Key stakeholders representing legal, cybersecurity, information security, law enforcement joined the International Conference on Cyber Law, Cyber Crime & Cybersecurity (ICCC) 2015 in New Delhi on November 19, organized by Cyberlaws.Net and Pavan Duggal Associates and noted that cyber criminals are a step ahead of all law-enforcing agencies and leveraging the Internet for every kind of attack, making India vulnerable.
The recent Paris attacks stand testimony to the fact that the world is waking up to physical attacks engineered by terrorists and their cascading effect on cyber-attacks as well.
Pavan Duggal, attorney, Supreme Court, and president of Cyberlaws.Net, clearly states, "The transition from physical terrorism to cyber terrorism is quite visible given that attack groups are clearly targeting the nation state and waging a cyber war against India, too."
The change this year's conference brings is deliberations regarding cybersecurity and strategies to combat attacks by evolving jurisprudence regarding cybercrime and security.
"When we initiated the conference last year, cybersecurity was an important aspect of the discussion; no framework or governing process was discussed," Duggal says. "However, this year, we witness more bilateral co-operation treaties being signed between various countries on discovering methods to combat serious cyber threats - an indication that everyone must comply with minimum standards of behaviour."
All this is very well, but the question is: Are there common denominators that can strike a balance evolving a legal framework and security governance that can help thwart these crimes?
Most Intriguing Challenge
Exclusive and parallel sessions centred the discussion on identifying cybersecurity challenges and securing cyber laws as a future step to tackle threats. Justice T S Thakur, Chief Justice of India (CJI) designate, on the sidelines of the conference, said criminals are a step ahead.
There is not an iota of doubt about requiring exclusive strategies to combat cyber terrorism, says Thakur, as cybercrime has emerged as a great challenge for law enforcement agencie,s and there is a need to put up a "united fight" against the global scourge of terrorism - hence, he sought formulation of laws to deal with it.
Indrajeet Banerjee, director, UNESCO, has not much to do with cybersecurity, but nevertheless is right in saying, "The UN has not been created to take you to Heaven, but prevent you from going to hell,' given the complex cybersecurity issues such as radicalisation of youth in misusing the Internet.
UNESCO's philosophy aligns with the current need to bring about peace, security and solidarity -the corner stone of sustainability.
Vint Cerf, Father of the Internet, calls upon individuals including legal and security practitioners to include three aspects of safety, privacy and security into their vocabulary, and urges the industry to be expansive and consider these aspects from a business standpoint.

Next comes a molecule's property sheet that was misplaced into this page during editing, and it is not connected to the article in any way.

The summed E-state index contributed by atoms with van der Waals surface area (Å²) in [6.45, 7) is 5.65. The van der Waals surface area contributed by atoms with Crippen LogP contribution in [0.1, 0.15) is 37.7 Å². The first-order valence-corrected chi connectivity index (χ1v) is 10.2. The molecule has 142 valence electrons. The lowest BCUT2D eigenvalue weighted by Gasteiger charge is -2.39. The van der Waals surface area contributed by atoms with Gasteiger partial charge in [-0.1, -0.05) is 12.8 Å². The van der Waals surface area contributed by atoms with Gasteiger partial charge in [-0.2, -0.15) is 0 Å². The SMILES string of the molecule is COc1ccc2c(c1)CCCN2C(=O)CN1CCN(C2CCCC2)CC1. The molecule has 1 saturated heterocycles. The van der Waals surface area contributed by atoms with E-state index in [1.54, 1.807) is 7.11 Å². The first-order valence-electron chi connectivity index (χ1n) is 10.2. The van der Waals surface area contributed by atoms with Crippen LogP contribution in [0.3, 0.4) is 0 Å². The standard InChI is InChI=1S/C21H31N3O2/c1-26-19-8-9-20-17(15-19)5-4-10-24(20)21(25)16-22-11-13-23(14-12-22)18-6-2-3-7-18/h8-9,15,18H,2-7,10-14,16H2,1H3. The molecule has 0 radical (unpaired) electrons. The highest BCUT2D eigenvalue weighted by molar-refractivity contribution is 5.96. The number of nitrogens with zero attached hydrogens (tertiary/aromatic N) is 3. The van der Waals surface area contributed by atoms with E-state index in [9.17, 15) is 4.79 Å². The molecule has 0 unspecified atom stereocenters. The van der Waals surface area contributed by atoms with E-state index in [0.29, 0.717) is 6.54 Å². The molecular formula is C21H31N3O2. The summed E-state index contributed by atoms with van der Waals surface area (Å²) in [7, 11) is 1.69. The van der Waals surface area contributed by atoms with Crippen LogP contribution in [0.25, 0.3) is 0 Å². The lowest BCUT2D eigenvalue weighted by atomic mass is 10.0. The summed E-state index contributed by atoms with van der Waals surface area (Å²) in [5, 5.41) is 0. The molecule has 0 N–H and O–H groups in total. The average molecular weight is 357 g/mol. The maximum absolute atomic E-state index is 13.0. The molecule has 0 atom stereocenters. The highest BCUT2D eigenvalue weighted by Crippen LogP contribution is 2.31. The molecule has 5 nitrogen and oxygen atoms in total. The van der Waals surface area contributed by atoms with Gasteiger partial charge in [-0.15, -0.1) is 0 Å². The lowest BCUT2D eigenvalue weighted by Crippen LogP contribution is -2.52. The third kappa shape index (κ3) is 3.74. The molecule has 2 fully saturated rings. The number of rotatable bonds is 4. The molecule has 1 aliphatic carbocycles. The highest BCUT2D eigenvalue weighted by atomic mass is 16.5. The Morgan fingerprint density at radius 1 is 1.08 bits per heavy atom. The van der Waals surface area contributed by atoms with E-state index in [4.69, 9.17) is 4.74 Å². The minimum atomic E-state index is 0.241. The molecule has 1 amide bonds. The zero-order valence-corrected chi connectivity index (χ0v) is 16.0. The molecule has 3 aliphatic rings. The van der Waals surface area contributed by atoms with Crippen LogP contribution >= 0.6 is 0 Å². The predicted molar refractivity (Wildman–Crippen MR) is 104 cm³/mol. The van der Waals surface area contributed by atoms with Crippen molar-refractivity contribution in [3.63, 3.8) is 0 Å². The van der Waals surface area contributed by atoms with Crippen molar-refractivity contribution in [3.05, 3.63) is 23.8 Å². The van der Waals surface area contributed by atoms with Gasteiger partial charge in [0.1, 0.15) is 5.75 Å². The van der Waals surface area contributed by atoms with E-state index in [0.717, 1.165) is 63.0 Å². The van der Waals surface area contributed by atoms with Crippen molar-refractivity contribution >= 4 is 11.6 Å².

But the most pertinent question remains: Are we flexible enough to bring about the required changes in our system and law and compliance methods or even speak about privacy? Our privacy bill, which is scheduled to be discussed and passed in the parliament, is still subjudice without any direction from the government.
India's cybersecurity co-ordinator, Dr. Gulshan Rai, expresses concern about lack of expertise in the country over aligning cybersecurity and cyberlaws with ICT development, as every sector in the future will be impacted by the growth in ICT and the way it is secured.
It is hoped that the 109 speakers invited to share their views and offer recommendations will eventually see their efforts result in creating certain standards.
The common thread that ties the sessions together is to treat cybersecurity and cybercrime as the nation's critical component that needs to be supported by every strata of legal, security, Intelligence, the government and defence.
The conference saw participation from a wide spectrum of groups, including bureaucrats from various departments and those with some association with cybersecurity, the police wing, advisors to police and law enforcement groups, forensics, legal practitioners, practitioners from defence services, cyber security practitioners, law students and more.
While the organizers from Cyberlaw Consulting put in good efforts to mobilize experts and others who made their presence felt in the limited time given, the impact of the discussions can be felt over time as the recommendations are rolled out. The fact is that one needs to observe how effective and practical the recommendations coming from this conference are - which has a bearing on the country and its security; only time can tell.
Cybercrime and cyber security challenges are explicit; awareness among experts about the urgency to address these is high. But the steps to implement and generate solutions necessary to tackle this as a holistic approach are missing.
It will be critical to see if such conferences bring about the desired results and game plan to address the issues raised.
In my opinion, the conference set the stage to create the awareness necessary among the groups about the gravity of the situation and why cybersecurity, cybercrime and cyberlaw need to be dealt with as a common platform to maintain the solidarity of the nation. The effectiveness can only be observed when stakeholders along with the decisionmakers at the government level will tighten their belts to consistently drive the message home, and track the progress of evolution of the framework and how it gets percolated down to every sphere of life.
ICCC is scheduled to have its third conference in November 2016, and expects to see the progress made in evolving a cybersecurity structure and bringing in the jurisprudence necessary.